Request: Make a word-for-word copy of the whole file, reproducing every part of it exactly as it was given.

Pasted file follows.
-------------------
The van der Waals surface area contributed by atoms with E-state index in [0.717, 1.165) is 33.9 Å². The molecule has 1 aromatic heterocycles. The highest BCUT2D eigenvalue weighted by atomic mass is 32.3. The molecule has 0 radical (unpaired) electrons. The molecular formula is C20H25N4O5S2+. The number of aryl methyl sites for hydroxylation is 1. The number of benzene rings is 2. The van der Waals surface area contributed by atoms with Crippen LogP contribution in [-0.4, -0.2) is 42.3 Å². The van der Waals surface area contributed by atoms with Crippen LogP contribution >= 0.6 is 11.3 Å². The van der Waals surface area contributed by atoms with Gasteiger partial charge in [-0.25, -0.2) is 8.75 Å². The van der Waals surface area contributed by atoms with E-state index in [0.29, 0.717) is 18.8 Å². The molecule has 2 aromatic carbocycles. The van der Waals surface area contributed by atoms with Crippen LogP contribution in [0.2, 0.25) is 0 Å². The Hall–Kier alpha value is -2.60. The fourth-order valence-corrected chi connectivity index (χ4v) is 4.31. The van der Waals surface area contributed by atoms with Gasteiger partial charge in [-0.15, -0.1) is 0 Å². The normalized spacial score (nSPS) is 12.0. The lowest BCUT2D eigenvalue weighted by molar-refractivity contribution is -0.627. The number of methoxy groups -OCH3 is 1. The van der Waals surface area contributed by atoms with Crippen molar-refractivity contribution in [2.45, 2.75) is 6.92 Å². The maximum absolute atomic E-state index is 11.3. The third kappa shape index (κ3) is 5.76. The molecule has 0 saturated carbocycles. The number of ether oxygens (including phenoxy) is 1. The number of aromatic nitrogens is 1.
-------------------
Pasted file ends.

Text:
The van der Waals surface area contributed by atoms with E-state index in [0.717, 1.165) is 33.9 Å². The molecule has 1 aromatic heterocycles. The highest BCUT2D eigenvalue weighted by atomic mass is 32.3. The molecule has 0 radical (unpaired) electrons. The molecular formula is C20H25N4O5S2+. The number of aryl methyl sites for hydroxylation is 1. The number of benzene rings is 2. The van der Waals surface area contributed by atoms with Crippen LogP contribution in [-0.4, -0.2) is 42.3 Å². The van der Waals surface area contributed by atoms with Crippen LogP contribution >= 0.6 is 11.3 Å². The van der Waals surface area contributed by atoms with Gasteiger partial charge in [-0.25, -0.2) is 8.75 Å². The van der Waals surface area contributed by atoms with E-state index in [0.29, 0.717) is 18.8 Å². The molecule has 2 aromatic carbocycles. The van der Waals surface area contributed by atoms with Crippen LogP contribution in [0.2, 0.25) is 0 Å². The Hall–Kier alpha value is -2.60. The fourth-order valence-corrected chi connectivity index (χ4v) is 4.31. The van der Waals surface area contributed by atoms with Gasteiger partial charge in [-0.15, -0.1) is 0 Å². The normalized spacial score (nSPS) is 12.0. The lowest BCUT2D eigenvalue weighted by molar-refractivity contribution is -0.627. The number of methoxy groups -OCH3 is 1. The van der Waals surface area contributed by atoms with Crippen molar-refractivity contribution in [2.45, 2.75) is 6.92 Å². The maximum absolute atomic E-state index is 11.3. The third kappa shape index (κ3) is 5.76. The molecule has 0 saturated carbocycles. The number of ether oxygens (including phenoxy) is 1. The number of aromatic nitrogens is 1.